... I just realized I ruined the integrity of the whole thing by adding 'grime' from cement, when indeed it had a metal base. :\ lol, so much for that!
I am sorry to be late, but I had a really hard week in my job.
Because I would like to try this trick with nail, I prepare new texture, re-doing the lesson 2.
There are staring images:
that my new texture:
and that is my final image with dirt and nail:
I think that this is little better that previous
PS: Professor I think that would be good if you can post your starting and final images for the lesson, because due the quality of the video it is hard to see the details on the image. For the video tutorial it is ok, but I think that can help.
ok i think i missed the point completely. For this i made a New texture as the main base texture but used my old one for the dirt bits...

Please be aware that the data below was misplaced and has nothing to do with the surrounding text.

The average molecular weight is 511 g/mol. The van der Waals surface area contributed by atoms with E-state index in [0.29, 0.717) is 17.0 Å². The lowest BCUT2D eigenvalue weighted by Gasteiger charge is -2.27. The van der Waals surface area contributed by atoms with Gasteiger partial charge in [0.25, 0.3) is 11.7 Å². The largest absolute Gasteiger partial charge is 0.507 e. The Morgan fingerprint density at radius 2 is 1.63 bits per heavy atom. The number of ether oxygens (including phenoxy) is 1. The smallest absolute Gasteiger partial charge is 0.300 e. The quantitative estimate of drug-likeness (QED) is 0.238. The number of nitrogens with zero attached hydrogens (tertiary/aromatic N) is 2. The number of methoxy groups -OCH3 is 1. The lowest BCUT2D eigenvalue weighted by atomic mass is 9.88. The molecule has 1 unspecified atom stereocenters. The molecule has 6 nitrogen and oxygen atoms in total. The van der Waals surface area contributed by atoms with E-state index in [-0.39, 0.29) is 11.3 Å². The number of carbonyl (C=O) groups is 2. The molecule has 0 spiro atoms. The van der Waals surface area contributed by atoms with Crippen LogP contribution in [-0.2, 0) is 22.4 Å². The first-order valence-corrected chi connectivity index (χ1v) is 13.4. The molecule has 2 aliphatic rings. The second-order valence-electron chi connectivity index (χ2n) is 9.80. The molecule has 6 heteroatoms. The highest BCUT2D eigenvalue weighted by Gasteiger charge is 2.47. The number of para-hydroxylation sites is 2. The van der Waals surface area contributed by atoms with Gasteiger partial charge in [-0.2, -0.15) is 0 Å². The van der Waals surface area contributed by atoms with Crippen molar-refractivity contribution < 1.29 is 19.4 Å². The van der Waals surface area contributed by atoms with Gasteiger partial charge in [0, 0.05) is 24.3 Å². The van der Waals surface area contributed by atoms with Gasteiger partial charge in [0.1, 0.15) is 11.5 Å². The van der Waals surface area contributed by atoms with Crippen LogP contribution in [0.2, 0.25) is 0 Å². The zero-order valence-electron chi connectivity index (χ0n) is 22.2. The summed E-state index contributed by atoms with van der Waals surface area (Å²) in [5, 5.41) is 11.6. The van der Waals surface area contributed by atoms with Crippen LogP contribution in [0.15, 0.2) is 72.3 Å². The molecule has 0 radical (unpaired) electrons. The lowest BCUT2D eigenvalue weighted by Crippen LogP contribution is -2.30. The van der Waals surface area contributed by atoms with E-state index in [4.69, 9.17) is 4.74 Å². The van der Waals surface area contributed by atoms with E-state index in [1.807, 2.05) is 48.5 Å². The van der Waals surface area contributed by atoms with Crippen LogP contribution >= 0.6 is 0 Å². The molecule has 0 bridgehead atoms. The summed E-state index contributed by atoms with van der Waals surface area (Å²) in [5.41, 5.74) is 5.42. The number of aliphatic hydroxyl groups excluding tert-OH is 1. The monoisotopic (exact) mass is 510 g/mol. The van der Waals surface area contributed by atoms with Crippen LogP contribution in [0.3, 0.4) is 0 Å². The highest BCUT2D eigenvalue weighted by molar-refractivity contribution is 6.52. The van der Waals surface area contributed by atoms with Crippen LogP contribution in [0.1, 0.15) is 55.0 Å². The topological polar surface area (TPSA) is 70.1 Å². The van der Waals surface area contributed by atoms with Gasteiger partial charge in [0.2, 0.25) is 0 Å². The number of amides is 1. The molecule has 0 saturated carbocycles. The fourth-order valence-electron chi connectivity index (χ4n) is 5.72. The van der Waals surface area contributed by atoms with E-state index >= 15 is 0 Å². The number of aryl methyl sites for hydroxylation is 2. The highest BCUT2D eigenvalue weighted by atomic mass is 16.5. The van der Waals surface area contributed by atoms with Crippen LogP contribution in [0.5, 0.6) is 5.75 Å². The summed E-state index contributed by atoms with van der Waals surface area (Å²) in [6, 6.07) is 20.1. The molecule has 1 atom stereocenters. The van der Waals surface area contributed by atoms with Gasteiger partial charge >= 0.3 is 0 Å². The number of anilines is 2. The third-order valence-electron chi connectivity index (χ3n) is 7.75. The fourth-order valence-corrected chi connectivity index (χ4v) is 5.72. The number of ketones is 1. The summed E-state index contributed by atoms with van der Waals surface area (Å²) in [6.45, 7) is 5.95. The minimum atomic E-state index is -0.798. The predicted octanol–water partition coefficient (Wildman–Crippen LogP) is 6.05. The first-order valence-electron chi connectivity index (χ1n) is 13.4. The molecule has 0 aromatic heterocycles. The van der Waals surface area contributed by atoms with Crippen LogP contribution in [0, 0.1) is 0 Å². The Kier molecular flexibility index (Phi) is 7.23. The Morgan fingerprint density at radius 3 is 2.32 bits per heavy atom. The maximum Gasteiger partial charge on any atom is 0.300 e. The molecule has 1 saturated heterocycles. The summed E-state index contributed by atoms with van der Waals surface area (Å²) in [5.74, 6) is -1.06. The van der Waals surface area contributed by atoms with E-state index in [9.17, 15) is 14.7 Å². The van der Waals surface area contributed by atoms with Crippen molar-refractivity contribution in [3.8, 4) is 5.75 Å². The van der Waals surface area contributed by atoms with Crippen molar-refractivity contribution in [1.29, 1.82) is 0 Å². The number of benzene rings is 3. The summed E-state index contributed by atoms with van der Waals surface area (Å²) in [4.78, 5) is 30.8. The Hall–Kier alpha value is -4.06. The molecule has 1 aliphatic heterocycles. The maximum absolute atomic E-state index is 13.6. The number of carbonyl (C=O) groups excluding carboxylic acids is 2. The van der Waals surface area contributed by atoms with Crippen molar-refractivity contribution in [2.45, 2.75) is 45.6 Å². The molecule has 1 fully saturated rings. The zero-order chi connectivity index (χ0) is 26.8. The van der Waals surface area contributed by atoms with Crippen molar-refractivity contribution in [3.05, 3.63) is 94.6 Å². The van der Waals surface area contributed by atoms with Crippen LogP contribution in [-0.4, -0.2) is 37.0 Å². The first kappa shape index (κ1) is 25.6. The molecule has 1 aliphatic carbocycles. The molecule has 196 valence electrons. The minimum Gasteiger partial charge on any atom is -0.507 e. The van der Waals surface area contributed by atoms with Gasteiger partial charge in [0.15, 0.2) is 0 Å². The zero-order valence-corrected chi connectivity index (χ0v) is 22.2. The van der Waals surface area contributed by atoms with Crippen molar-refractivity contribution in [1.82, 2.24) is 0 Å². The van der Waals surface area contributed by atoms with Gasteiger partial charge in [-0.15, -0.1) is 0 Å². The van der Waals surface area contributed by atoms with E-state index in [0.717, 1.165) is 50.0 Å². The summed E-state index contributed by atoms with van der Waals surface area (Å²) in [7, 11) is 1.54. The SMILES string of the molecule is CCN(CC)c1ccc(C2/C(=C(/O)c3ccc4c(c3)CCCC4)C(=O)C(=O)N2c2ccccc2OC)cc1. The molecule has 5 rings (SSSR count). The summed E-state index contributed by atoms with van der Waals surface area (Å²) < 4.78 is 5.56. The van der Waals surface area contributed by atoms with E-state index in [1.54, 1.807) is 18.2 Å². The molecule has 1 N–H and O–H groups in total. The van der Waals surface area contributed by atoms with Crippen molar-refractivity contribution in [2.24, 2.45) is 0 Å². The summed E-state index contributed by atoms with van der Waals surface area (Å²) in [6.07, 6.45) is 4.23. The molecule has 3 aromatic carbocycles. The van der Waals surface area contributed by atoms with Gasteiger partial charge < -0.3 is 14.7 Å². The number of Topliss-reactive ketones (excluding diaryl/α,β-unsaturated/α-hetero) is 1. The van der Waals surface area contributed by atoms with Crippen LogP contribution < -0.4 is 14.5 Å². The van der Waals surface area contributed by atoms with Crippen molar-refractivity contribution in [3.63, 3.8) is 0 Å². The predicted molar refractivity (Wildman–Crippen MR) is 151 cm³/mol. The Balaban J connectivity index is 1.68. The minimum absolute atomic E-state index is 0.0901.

starting dirt one:
tiled a couple times final one:
i think i missed the point tho and didn't do enough dirt...
Jurand: Well its not bad but I would have urged you to try something different. I know you understand the technical concepts, which is the important part right now. Start thinking about, if you had treebark, would a nail be in it? What would the nail look like, how would it rust differently? Just things to keep in mind when you start really texturing. The nail doesn't look bad because its done poorly, more because it is out of place on the bark. But good job nonetheless.